By Joshua Mitnick
THE WASHINGTON TIMES
Published November 28, 2006
QABATIYA, West Bank -- Israeli-Palestinian fighting in this West Bank village yesterday threatened to undermine a day-old cease-fire in the Gaza Strip, even as Israeli Prime Minister Ehud Olmert offered fresh enticements to the Palestinians.
Speaking shortly after Israeli soldiers killed two Palestinians in Qabatiya, a local militia leader called for colleagues in Gaza to ignore the cease-fire that went into effect on Sunday and take revenge.
"There will be a response," said Yasser Nazzal, a local leader of a militia called the Popular Resistance Committee (PRC). "We have to tell everybody that they are fooling themselves to think that Gaza could be separated from the West Bank."
The exchange was a reminder of how fragile the Gaza truce remains as long as the low-grade conflict between Israel and the Palestinians continues in the West Bank.
Seeking to build on the peace hopes created by the cease-fire, Mr. Olmert announced in a major policy speech that we was willing to release Palestinian prisoners -- some serving long terms -- in exchange for the release of an Israeli soldier who was kidnapped in June.
If the Palestinian factions succeed in forming a new government that would recognize Israel and foreswear violence, Mr. Olmert added, he is ready to negotiate a peace deal with Palestinian President Mahmoud Abbas aimed at creating a Palestinian state with full sovereignty, territorial contiguity and defined borders.
"We embarked on this path -- and I hope that it will lead us forward toward the goal we all aspire to -- peace, tranquility and mutual trust," he said. "We are ready and willing to pursue this path, and persevere until we reach the sought-after solution."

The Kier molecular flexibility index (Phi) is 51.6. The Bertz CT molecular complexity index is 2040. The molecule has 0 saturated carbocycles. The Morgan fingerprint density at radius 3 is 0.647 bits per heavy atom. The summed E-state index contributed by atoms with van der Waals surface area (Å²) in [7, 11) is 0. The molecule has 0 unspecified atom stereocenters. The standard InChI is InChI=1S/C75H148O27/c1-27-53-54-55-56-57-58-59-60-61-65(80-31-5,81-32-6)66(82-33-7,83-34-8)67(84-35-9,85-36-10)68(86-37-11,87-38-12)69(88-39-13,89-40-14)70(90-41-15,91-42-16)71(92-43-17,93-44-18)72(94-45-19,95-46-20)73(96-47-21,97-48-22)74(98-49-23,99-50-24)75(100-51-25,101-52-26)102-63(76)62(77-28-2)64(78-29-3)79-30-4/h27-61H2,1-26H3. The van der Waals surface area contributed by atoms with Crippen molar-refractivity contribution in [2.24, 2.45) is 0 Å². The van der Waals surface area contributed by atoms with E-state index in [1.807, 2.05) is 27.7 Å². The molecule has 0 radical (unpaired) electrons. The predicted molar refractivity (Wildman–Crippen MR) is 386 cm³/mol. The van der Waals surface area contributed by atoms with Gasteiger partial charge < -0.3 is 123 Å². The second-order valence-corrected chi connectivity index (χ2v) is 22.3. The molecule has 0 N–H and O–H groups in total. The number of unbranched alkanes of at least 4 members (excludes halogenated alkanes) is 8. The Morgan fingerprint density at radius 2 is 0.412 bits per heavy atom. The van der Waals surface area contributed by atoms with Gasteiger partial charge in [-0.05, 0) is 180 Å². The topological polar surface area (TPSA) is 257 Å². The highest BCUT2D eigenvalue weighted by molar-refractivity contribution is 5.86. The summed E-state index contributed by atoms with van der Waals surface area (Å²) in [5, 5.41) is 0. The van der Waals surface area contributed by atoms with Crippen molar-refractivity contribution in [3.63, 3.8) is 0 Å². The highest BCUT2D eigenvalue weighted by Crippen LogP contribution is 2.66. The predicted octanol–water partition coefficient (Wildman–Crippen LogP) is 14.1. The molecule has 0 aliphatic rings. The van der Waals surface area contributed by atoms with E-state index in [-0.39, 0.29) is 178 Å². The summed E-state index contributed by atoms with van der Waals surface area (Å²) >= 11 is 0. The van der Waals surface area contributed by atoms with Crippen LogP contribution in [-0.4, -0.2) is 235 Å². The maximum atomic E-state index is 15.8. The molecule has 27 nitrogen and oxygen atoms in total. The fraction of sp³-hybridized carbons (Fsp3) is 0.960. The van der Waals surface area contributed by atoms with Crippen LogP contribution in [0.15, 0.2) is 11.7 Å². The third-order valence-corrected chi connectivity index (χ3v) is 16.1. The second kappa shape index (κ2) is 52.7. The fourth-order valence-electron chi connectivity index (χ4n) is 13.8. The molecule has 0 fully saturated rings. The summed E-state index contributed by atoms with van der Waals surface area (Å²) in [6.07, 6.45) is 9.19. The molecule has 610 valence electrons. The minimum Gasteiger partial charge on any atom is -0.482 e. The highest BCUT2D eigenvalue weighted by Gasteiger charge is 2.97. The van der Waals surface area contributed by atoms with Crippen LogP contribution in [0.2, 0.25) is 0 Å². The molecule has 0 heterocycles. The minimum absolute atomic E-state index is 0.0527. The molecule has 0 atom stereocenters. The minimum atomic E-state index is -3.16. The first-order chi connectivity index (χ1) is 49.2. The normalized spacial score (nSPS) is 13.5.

Israel would also answer a serious Palestinian move toward peace by easing checkpoints in the West Bank and releasing Palestinian funds that have been frozen since Hamas took over the Palestinian government in March, Mr. Olmert said.
Palestinian negotiator Saeb Erekat said Mr. Abbas is ready to negotiate a final peace deal, the Associated Press reported.
"I believe Mr. Olmert knows he has a partner, and that is President Abbas. He knows that to achieve peace and security for all, we need to shoot for the end game," Mr. Erekat said.
But in Qabatiya, a village patrolled by Israeli soldiers on a daily basis, a militant who called himself Abu Yussef said that West Bank Palestinians feel abandoned by the Palestinian political leaders who left them out of the cease-fire.
"There have been two things exercised against us: contempt and unfairness," he said of the agreement.
Members of the local branch of the PRC -- a militia composed of gunmen from security forces linked to Hamas and Fatah -- said they had hoped on Sunday that the cease-fire would be broadened to the West Bank.
But the moment of optimism was lost when a detachment of Israeli soldiers confronted a Palestinian. In the ensuing gunbattle, PRC gunman Razak Nazzal was fatally shot. His 55-year-old stepgrandmother was killed, too.